by Amministratore
Todd Cambio, avant-garde luthier, father of three, small batch farmer, and the owner of the Fraulini Guitar Company. Todd has been making guitars full time for ten years, with clients all over the world, including well-known musicians like Ben Harper, Mike Seeger, and others. Todd is dedicated to providing traditional musicians with instruments that are modeled after the classic designs of the true Golden Era of guitar construction, the early 20th century. Every guitar is built by hand, using mostly old building techniques.

The All Americans

Recently I had a conversation with a friend who is a Wisconsin farmer. He works his tail off from early Spring to late Fall, then spends his winters in Honduras. He has been working for several years on a project, planting trees, mainly mahogany, on mountainsides in order to restore forests which have been clear cut. Because the mountainsides are free of trees, erosion and mudslides have become big problems as there is no structure to hold the soil together during the rainy season. The clear cutting is largely the result of the demand for Honduran mahogany. The guitar industry uses lots of mahogany and the conversation has once again brought my mind around to thinking about domestic alternative tonewoods.

The first several guitars I built were made of all North American woods; White oak back and sides, maple necks, fingerboards and bridges. I wasn’t approaching them with any kind of ecological consciousness, mainly I was just copying the old instruments I was collecting and repairing. At that time, I was making guitars for myself and for friends. As I began to make them for folks farther afield, I started using more exotic woods as that is what people seemed to want. Ten to fifteen years ago, the guitar world wasn’t very receptive to the idea of using domestic woods, despite the fact that they were used extensively in the early 1900’s, and played by many iconic musicians. It was quite difficult to market and sell instruments with woods like white oak or birch (not to mention poplar necks or stained maple fingerboards). I’m not sure if people have become more receptive to it, but over the years I’ve come to feel stronger about it, and I have greater urges to make domestic wood instruments that have the integrity of the old stuff, and are tastefully executed. I recently finished two guitars made completely from domestic woods which I’ve dubbed “The All Americans”.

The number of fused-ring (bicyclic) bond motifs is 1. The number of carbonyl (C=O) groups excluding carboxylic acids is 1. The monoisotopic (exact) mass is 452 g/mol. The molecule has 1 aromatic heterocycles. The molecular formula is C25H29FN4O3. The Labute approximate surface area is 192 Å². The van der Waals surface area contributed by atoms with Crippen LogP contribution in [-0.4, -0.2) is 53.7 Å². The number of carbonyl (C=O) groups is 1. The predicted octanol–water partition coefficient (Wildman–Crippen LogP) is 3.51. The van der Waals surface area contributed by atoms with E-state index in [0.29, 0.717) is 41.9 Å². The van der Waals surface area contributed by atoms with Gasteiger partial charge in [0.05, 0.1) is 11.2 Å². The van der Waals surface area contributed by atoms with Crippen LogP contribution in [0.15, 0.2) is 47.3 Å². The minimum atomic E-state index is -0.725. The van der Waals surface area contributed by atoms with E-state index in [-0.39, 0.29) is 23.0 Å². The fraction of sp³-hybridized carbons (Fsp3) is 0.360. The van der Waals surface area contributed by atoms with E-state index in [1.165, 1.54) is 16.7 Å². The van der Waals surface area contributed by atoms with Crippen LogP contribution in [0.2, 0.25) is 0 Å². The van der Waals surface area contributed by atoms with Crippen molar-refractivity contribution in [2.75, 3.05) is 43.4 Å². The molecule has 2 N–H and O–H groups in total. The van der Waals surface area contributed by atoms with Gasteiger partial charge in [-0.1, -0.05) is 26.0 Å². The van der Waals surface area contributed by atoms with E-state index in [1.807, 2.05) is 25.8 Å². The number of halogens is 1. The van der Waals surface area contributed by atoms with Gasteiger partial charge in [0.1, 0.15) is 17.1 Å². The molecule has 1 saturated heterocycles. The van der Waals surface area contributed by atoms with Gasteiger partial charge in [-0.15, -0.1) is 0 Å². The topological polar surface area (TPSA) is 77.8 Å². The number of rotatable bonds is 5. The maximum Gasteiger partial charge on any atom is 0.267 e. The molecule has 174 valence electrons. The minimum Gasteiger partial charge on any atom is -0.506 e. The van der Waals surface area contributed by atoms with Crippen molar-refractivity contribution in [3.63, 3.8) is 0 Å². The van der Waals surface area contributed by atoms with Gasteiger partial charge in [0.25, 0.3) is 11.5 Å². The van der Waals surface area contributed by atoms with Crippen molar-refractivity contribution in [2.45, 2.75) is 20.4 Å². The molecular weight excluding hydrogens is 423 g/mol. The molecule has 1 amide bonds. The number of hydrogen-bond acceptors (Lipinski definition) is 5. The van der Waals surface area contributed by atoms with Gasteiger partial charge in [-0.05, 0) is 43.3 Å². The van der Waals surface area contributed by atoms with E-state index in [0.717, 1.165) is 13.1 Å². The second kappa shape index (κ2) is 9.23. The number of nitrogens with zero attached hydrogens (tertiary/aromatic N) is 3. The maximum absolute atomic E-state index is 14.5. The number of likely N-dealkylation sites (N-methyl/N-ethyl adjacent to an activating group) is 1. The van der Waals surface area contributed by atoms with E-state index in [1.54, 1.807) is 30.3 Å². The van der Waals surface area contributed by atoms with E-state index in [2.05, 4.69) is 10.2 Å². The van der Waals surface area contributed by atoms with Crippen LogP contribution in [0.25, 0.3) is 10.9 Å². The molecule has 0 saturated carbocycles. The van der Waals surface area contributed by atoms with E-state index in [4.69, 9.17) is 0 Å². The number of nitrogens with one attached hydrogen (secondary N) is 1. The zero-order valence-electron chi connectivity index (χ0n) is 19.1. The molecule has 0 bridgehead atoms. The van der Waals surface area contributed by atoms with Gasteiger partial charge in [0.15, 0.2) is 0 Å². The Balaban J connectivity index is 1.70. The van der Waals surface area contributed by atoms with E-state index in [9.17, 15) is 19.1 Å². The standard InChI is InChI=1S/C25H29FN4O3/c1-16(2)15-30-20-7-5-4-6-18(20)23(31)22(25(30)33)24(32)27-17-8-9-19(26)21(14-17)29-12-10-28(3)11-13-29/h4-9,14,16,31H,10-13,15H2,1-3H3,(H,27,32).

About Me
TODD CAMBIO MADISON, WISCONSIN, UNITED STATESI am a guitar maker in Madison, Wisconsin who focuses on six and 12 string guitars from the early 1900’s. This blog is a place for me to show some of the things I create, some of how I create them, introduce some of the characters who stop by the shop and who’s shops I stop by. The blog is a little more user friendly and is easier for me to update than the Fraulini website.View my complete

Todd, his wife and Leo in L’Aquila

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